If learning a language is complicated, going to live in another country completely changes the vision of what one already had and for Pavel (33 years old) and his boyfriend Alexander (25 years old), it was not a whim to come to Mexico, but it was a need to leave Russia to feel free.
According to Pavel, they decided to sell all their things that they had in Russia “apartments, household appliances, and so on. Everything was sold. We bought tickets from St. Petersburg to Mexico City.”
“We flew through Istanbul for 24 hours and we brought our two cats and a dog because they are our family.”
Both their families know about their sexual orientation, but when a couple from the community wants to live together it can be complicated as “being gay in Russia, specifically, living with a partner is dangerous”.
“We worked as teachers in a public school, it was doubly dangerous so we were constantly hiding. As soon as the neighbors became suspicious they would ask us why we are together or why we don’t have girlfriends.” This caused them to “threaten sanctions or physical violence”.
In itself, they did not receive a threat as such, from the government, but from their work group, they resented homophobia.
Pavel says that he did not receive threats from the government, but at work, his superior made senseless and even prejudiced comparisons to him. “Personally at work, I faced very serious harassment from my direct boss: he compared me to Elton John in a negative way and told me that I couldn’t work with children”, he said.
Alexander said that the government did not threaten him, but “there was ridicule at work, among my colleagues and parents of my students towards me.”
The young couple said that despite the fact that Russia is known to be a country that prohibits all kinds of affection from the LGBT+ community, they recounted how repression is experienced in their environment and in the face of a little empathic and tolerant society.
“You have to understand that Russia is a big country and there is a big difference between living in an LGBT+ community in the city and in the province. We were born and grew up in the province, in the Ural Mountains, central Russia, and there they could easily spot us, we left as best we could.”
“We were born and raised there, although the community almost never comes out of the closet. There is a network communication now, but there are no social events, no organizations, no movement because it is threatened, mainly, with physical violence and murder in big cities like: Saint Petersburg, Moscow, Kazan and Novosibirsk”, they commented.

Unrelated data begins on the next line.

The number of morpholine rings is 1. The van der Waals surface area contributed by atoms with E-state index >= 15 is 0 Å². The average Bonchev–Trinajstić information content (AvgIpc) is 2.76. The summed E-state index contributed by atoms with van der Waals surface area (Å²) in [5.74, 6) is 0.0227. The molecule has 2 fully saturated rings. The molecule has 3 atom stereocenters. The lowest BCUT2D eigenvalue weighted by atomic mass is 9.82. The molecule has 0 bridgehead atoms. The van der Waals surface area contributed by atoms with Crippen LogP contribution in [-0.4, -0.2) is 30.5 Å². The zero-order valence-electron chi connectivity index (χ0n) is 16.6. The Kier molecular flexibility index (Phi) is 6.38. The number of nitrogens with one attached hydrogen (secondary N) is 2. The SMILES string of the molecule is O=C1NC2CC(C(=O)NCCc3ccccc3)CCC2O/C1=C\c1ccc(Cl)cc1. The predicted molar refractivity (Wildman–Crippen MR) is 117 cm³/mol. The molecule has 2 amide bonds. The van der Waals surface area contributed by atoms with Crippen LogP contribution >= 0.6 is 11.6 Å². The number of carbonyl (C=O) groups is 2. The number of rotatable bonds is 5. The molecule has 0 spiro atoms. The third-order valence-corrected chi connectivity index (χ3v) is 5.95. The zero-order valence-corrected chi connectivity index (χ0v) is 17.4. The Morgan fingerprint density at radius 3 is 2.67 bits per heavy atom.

“Recently all LGBT+ places have been banned and advertised in big cities, there are even gay clubs, but they are very dangerous. The LGBT+ community does not publicly announce its presence, but for example, there are regular protests for the rights of people in St. Petersburg. In general, it is not customary in Russia to speak publicly about your sexuality or gender identity.”
“The community is afraid and it is fragmented, it does not have a single center of ideology. I also want to add that in Russia there are laws that prohibit LGBT+ propaganda on children and adults.”
Seeing these kinds of problems, they decided to leave Russia to come to Mexico, their first option because “they have a friend who moved two years ago and who is an LGBT+ representative.”
The two have been together for more than six years. They met when they were university students, “next February we will celebrate seven years of knowing each other.”
Pavel confessed that they met through “the dating app ´Hornet´ and on our first date we went to McDonalds”.
They saw that not only is Mexico gay-friendly, but also how society behaved towards gay people on the street (which is not seen in many countries), they commented that this was what surprised them the most.
They left everything in Russia to come to live better in Mexico: “It was terrible, we left the country where we were born and grew up for a large part of our lives, but seeing that in Mexico they are good, open and happy people, we realized what we were deprived.”
“It’s an existential shock and you realize that it’s okay but it also makes you sad that you haven’t lived a free life for 30 years.”
“We saw two men walking and kissing, I realized that I was stripped of all that.”
They only know “four friends, of our Russian friend, and they are all from the LGBT+ community, very nice: very nice men who have accepted us with good character, who sympathize with us, and literally this week we celebrate two months of living here and they organized a party for us. It was very nice”.
Now they are faced with the job search, “we advertise on Facebook to see if we can get work while we are in talks with the migration institute, we are waiting for an interview to be refugees.”
But that has not prevented them from learning the city, they have visited various places, in addition to the fact that they are trying to learn Spanish.
“We are happy to share our story because it can be useful for refugees like us who are here. It can open a new perspective and of course, it can enlighten the LGBT+ community about what is happening in Russia”, they concluded.
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